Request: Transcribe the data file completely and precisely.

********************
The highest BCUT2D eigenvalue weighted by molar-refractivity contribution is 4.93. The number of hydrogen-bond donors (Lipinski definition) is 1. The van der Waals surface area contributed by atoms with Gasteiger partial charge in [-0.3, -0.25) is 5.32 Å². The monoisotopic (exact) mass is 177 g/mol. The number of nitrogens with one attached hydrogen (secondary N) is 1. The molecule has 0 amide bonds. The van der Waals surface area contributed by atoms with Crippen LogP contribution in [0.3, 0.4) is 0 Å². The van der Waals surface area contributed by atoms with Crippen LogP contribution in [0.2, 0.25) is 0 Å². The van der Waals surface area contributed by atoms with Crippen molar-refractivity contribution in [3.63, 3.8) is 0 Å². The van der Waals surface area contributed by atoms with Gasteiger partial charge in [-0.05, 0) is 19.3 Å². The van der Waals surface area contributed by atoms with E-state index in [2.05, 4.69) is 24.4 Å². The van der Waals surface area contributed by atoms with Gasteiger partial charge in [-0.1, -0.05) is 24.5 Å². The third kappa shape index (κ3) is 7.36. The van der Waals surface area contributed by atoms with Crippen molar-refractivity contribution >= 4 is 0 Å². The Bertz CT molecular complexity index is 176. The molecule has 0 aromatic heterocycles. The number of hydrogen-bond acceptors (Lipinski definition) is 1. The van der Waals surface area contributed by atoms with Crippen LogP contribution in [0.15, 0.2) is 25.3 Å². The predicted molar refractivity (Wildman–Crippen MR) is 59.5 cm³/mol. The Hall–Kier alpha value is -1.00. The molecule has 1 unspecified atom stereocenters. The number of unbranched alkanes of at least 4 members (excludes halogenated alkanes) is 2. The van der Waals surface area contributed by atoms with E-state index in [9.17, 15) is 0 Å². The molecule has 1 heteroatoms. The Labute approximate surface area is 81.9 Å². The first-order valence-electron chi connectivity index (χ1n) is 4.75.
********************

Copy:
The highest BCUT2D eigenvalue weighted by molar-refractivity contribution is 4.93. The number of hydrogen-bond donors (Lipinski definition) is 1. The van der Waals surface area contributed by atoms with Gasteiger partial charge in [-0.3, -0.25) is 5.32 Å². The monoisotopic (exact) mass is 177 g/mol. The number of nitrogens with one attached hydrogen (secondary N) is 1. The molecule has 0 amide bonds. The van der Waals surface area contributed by atoms with Crippen LogP contribution in [0.3, 0.4) is 0 Å². The van der Waals surface area contributed by atoms with Crippen LogP contribution in [0.2, 0.25) is 0 Å². The van der Waals surface area contributed by atoms with Crippen molar-refractivity contribution in [3.63, 3.8) is 0 Å². The van der Waals surface area contributed by atoms with Gasteiger partial charge in [-0.05, 0) is 19.3 Å². The van der Waals surface area contributed by atoms with E-state index in [2.05, 4.69) is 24.4 Å². The van der Waals surface area contributed by atoms with Gasteiger partial charge in [-0.1, -0.05) is 24.5 Å². The third kappa shape index (κ3) is 7.36. The van der Waals surface area contributed by atoms with Crippen molar-refractivity contribution >= 4 is 0 Å². The Bertz CT molecular complexity index is 176. The molecule has 0 aromatic heterocycles. The number of hydrogen-bond acceptors (Lipinski definition) is 1. The van der Waals surface area contributed by atoms with Crippen LogP contribution in [0.15, 0.2) is 25.3 Å². The predicted molar refractivity (Wildman–Crippen MR) is 59.5 cm³/mol. The Hall–Kier alpha value is -1.00. The molecule has 1 unspecified atom stereocenters. The number of unbranched alkanes of at least 4 members (excludes halogenated alkanes) is 2. The van der Waals surface area contributed by atoms with E-state index in [9.17, 15) is 0 Å². The molecule has 1 heteroatoms. The Labute approximate surface area is 81.9 Å². The first-order valence-electron chi connectivity index (χ1n) is 4.75.